Summertime, and the students were busy (and in business)
While summer is traditionally a slow time on campus, RIT students used the break to develop ideas and projects that may one day hit the marketplace.
More than 100 students participated in the university’s summer entrepreneurship programs—Saunders Summer Startup, hosted by Saunders College of Business and the Albert J. Simone Center for Innovation and Entrepreneurship; Co-Up, hosted by RIT’s Center for Media, Arts, Games, Interaction and Creativity (MAGIC); and Studio 930 RIT Design Consultancy, a multidisciplinary studio focused on the production of access and health technologies products.
Leondro McHenry’s most recent invention was fueled by his frustration at not being able to see while maneuvering on his longboard through streets and walkways at night. The fifth-year electrical mechanical engineering technology major from Seattle worked with fellow students to create their business HiBeams. They developed IllumiSkate, intelligent headlights and taillights affixed to skateboards and longboards and adjusted based on the riders’ motion. “With IllumiSkate, riders can see just about everything including cracks in sidewalks and pebbles, and cars and pedestrians can see me coming, too,” said McHenry.
McHenry and his team joined the Saunders Summer Startup program, which assists in developing business concepts to where they are ready to seek angel investment. The program includes instruction across a variety of subjects, such as developing concepts, engaging in customer discovery, understanding intellectual property and seeking investment capital. Team members are from a variety of disciplines, to facilitate broad learning.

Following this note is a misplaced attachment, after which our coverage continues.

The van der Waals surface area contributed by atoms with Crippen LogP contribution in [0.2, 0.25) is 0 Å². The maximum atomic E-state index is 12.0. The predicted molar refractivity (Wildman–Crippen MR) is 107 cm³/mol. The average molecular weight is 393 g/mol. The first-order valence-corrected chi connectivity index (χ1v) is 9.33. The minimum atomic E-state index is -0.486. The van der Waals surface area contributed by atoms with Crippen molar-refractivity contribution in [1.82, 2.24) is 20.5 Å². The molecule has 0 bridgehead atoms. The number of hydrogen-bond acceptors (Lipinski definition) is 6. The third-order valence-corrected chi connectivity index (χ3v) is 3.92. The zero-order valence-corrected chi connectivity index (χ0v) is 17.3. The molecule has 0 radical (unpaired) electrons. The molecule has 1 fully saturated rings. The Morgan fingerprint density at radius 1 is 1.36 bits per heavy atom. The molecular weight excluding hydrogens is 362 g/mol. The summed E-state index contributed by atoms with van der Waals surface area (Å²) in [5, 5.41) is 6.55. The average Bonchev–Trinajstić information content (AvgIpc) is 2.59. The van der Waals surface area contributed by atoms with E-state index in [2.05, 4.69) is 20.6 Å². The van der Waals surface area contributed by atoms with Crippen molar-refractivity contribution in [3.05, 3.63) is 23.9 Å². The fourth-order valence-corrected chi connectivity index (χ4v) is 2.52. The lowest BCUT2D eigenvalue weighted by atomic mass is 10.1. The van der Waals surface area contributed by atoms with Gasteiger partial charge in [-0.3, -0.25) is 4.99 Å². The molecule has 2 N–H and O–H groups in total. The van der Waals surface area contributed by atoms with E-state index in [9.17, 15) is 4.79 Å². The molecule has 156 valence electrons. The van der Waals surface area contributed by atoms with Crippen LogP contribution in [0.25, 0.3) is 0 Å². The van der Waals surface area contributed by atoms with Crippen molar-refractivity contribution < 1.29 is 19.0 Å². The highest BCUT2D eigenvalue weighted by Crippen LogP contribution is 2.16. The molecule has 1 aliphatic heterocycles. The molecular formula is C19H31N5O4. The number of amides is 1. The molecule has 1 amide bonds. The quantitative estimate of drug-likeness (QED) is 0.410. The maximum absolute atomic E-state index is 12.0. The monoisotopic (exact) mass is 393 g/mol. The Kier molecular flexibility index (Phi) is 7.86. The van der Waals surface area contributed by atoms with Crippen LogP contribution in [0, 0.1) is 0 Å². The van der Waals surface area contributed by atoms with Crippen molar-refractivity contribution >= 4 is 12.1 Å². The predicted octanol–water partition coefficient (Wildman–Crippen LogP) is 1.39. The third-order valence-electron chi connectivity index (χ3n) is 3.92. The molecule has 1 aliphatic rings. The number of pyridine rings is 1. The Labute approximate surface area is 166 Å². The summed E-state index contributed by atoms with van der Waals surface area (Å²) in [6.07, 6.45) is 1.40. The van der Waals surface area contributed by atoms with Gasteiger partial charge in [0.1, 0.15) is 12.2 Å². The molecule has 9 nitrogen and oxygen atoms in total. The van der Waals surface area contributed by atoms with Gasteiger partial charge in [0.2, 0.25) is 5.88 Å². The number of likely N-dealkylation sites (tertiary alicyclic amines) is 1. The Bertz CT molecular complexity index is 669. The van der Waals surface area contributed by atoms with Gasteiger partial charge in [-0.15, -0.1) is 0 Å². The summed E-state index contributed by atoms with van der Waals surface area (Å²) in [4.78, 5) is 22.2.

James Kemper, a fourth-year advertising and public relations student from Japan, worked with McHenry. He said the resources shared are invaluable.
“When you add up the resources— prototyping, market research, traveling for customer discovery—to everything our mentors are doing to help accelerate our businesses, this experience just can’t be beat,” he said.
Dana Wolcott, lead innovation coach for the Simone Center, is HiBeams’ mentor and has been working with RIT students in the Saunders Summer Startup program since 2014.
“Each year, we are always thrilled by the broad spectrum of student innovators and potential businesses,” said Wolcott. “There is a mix of software-based, Internet-based and hardware-based solutions. From an app that teaches children Arabic to an invention that utilizes electromyography to create products that monitor muscle movements to accomplish different tasks—we’ve got it all.”
In addition, four student teams worked this summer in the MAGIC Center to develop games and apps through the Co-Up Program, designed to help fund multidisciplinary teams working on projects and experiences that lead to start-up products and commercial activities in digital media.
Jose Asilis, a 2017 graduate of RIT’s engineering management program, and Dominic Cicilio, a fifth-year software engineering major, are developing software known as Pardo, a science-based Kahn Academy in virtual reality.
“Homeschoolers often do not have enough resources to buy or maintain a science laboratory and equipment,” said Cicilio, from Fairfield, Vt. “Parents need a simple, effective and immersive way to teach children challenging science. Our program will work with existing devices like smartphones and virtual-reality headsets and will be an interactive medium for simulated science experiences.”
Jennifer Hinton, assistant director of RIT’s MAGIC Center, said that being a part of the summer entrepreneurship ecosystem makes RIT stand out among other universities. “Not only are our students engaged in creating products that will hopefully be available commercially, we are engaging faculty and alumni in helping our Co-Up students get the most of out their experience,” she said. “We are growing, expanding, and the breadth and depth of the projects that are coming out of the MAGIC Center is a testament to this healthy growth.”
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